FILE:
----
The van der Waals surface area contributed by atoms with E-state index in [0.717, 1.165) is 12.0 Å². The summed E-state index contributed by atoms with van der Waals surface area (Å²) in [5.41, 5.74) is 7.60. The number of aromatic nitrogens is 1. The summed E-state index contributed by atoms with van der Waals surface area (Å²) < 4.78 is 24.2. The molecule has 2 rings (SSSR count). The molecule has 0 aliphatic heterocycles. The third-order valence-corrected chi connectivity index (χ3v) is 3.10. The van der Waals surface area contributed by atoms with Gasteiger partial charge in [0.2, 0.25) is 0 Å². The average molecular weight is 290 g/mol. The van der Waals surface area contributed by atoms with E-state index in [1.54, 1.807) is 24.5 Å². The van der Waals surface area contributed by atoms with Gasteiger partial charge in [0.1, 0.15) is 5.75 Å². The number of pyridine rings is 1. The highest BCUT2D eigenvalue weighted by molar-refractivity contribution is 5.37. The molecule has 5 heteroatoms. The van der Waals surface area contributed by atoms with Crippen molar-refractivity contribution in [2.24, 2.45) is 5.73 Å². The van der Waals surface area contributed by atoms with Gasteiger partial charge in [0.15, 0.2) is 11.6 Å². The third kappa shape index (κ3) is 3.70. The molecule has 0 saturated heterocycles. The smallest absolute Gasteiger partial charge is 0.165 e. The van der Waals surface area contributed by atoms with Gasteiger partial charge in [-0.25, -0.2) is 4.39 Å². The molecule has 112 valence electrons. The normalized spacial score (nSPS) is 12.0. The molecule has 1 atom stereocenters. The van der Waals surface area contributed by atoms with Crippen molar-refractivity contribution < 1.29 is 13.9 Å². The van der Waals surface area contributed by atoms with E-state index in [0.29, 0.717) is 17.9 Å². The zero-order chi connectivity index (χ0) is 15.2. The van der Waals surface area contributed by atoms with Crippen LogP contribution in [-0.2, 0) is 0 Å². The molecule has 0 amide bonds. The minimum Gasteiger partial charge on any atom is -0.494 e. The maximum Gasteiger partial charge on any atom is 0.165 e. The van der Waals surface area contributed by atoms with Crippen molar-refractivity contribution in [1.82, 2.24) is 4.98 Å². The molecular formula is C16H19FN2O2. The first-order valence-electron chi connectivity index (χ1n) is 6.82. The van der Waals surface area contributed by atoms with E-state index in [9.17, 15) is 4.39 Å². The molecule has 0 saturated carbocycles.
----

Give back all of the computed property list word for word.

The van der Waals surface area contributed by atoms with E-state index in [0.717, 1.165) is 12.0 Å². The summed E-state index contributed by atoms with van der Waals surface area (Å²) in [5.41, 5.74) is 7.60. The number of aromatic nitrogens is 1. The summed E-state index contributed by atoms with van der Waals surface area (Å²) < 4.78 is 24.2. The molecule has 2 rings (SSSR count). The molecule has 0 aliphatic heterocycles. The third-order valence-corrected chi connectivity index (χ3v) is 3.10. The van der Waals surface area contributed by atoms with Gasteiger partial charge in [0.2, 0.25) is 0 Å². The average molecular weight is 290 g/mol. The van der Waals surface area contributed by atoms with E-state index in [1.54, 1.807) is 24.5 Å². The van der Waals surface area contributed by atoms with Gasteiger partial charge in [0.1, 0.15) is 5.75 Å². The number of pyridine rings is 1. The highest BCUT2D eigenvalue weighted by molar-refractivity contribution is 5.37. The molecule has 5 heteroatoms. The van der Waals surface area contributed by atoms with Crippen molar-refractivity contribution in [2.24, 2.45) is 5.73 Å². The van der Waals surface area contributed by atoms with Gasteiger partial charge in [0.15, 0.2) is 11.6 Å². The third kappa shape index (κ3) is 3.70. The molecule has 0 saturated heterocycles. The smallest absolute Gasteiger partial charge is 0.165 e. The van der Waals surface area contributed by atoms with Gasteiger partial charge in [-0.25, -0.2) is 4.39 Å². The molecule has 112 valence electrons. The normalized spacial score (nSPS) is 12.0. The molecule has 1 atom stereocenters. The van der Waals surface area contributed by atoms with Crippen molar-refractivity contribution < 1.29 is 13.9 Å². The van der Waals surface area contributed by atoms with E-state index in [0.29, 0.717) is 17.9 Å². The zero-order chi connectivity index (χ0) is 15.2. The van der Waals surface area contributed by atoms with Crippen LogP contribution in [-0.2, 0) is 0 Å². The molecule has 0 amide bonds. The minimum Gasteiger partial charge on any atom is -0.494 e. The maximum Gasteiger partial charge on any atom is 0.165 e. The van der Waals surface area contributed by atoms with Crippen molar-refractivity contribution in [1.82, 2.24) is 4.98 Å². The molecular formula is C16H19FN2O2. The first-order valence-electron chi connectivity index (χ1n) is 6.82. The van der Waals surface area contributed by atoms with E-state index in [9.17, 15) is 4.39 Å². The molecule has 0 saturated carbocycles.